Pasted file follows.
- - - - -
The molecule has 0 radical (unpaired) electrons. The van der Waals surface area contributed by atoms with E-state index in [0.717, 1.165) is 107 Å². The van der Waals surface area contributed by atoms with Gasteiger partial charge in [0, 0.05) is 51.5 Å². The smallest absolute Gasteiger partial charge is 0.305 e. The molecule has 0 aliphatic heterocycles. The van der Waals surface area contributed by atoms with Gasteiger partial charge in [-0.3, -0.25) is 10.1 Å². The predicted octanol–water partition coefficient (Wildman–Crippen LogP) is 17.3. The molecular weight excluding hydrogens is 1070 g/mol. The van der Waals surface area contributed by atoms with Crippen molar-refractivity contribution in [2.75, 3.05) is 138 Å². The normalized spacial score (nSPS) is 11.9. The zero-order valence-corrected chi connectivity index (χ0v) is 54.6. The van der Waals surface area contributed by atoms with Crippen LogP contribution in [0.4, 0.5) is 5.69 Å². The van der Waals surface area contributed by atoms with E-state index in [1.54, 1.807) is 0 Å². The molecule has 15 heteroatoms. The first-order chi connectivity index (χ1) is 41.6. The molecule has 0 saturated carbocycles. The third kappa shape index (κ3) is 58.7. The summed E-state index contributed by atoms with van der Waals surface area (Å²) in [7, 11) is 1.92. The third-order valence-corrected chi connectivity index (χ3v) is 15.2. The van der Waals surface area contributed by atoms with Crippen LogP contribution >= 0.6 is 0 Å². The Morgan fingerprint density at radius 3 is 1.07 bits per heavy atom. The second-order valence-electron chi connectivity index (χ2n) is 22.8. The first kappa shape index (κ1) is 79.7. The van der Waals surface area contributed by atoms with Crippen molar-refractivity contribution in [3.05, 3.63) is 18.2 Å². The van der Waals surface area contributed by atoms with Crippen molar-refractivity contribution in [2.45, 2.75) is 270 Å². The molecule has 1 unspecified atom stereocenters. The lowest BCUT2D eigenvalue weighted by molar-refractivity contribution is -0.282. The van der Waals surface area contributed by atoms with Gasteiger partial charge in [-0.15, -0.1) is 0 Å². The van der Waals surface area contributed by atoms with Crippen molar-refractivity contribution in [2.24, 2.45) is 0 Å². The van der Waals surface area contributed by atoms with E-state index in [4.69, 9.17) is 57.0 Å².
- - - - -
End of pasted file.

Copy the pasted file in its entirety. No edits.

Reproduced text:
The molecule has 0 radical (unpaired) electrons. The van der Waals surface area contributed by atoms with E-state index in [0.717, 1.165) is 107 Å². The van der Waals surface area contributed by atoms with Gasteiger partial charge in [0, 0.05) is 51.5 Å². The smallest absolute Gasteiger partial charge is 0.305 e. The molecule has 0 aliphatic heterocycles. The van der Waals surface area contributed by atoms with Gasteiger partial charge in [-0.3, -0.25) is 10.1 Å². The predicted octanol–water partition coefficient (Wildman–Crippen LogP) is 17.3. The molecular weight excluding hydrogens is 1070 g/mol. The van der Waals surface area contributed by atoms with Crippen molar-refractivity contribution in [2.75, 3.05) is 138 Å². The normalized spacial score (nSPS) is 11.9. The zero-order valence-corrected chi connectivity index (χ0v) is 54.6. The van der Waals surface area contributed by atoms with Crippen LogP contribution in [0.4, 0.5) is 5.69 Å². The van der Waals surface area contributed by atoms with E-state index in [1.54, 1.807) is 0 Å². The molecule has 15 heteroatoms. The first-order chi connectivity index (χ1) is 41.6. The molecule has 0 saturated carbocycles. The third kappa shape index (κ3) is 58.7. The summed E-state index contributed by atoms with van der Waals surface area (Å²) in [7, 11) is 1.92. The third-order valence-corrected chi connectivity index (χ3v) is 15.2. The van der Waals surface area contributed by atoms with Crippen LogP contribution >= 0.6 is 0 Å². The Morgan fingerprint density at radius 3 is 1.07 bits per heavy atom. The second-order valence-electron chi connectivity index (χ2n) is 22.8. The first kappa shape index (κ1) is 79.7. The van der Waals surface area contributed by atoms with Crippen molar-refractivity contribution in [3.05, 3.63) is 18.2 Å². The van der Waals surface area contributed by atoms with Crippen molar-refractivity contribution in [2.45, 2.75) is 270 Å². The molecule has 1 unspecified atom stereocenters. The lowest BCUT2D eigenvalue weighted by molar-refractivity contribution is -0.282. The van der Waals surface area contributed by atoms with Gasteiger partial charge in [-0.15, -0.1) is 0 Å². The van der Waals surface area contributed by atoms with Crippen molar-refractivity contribution in [2.24, 2.45) is 0 Å². The van der Waals surface area contributed by atoms with E-state index in [4.69, 9.17) is 57.0 Å².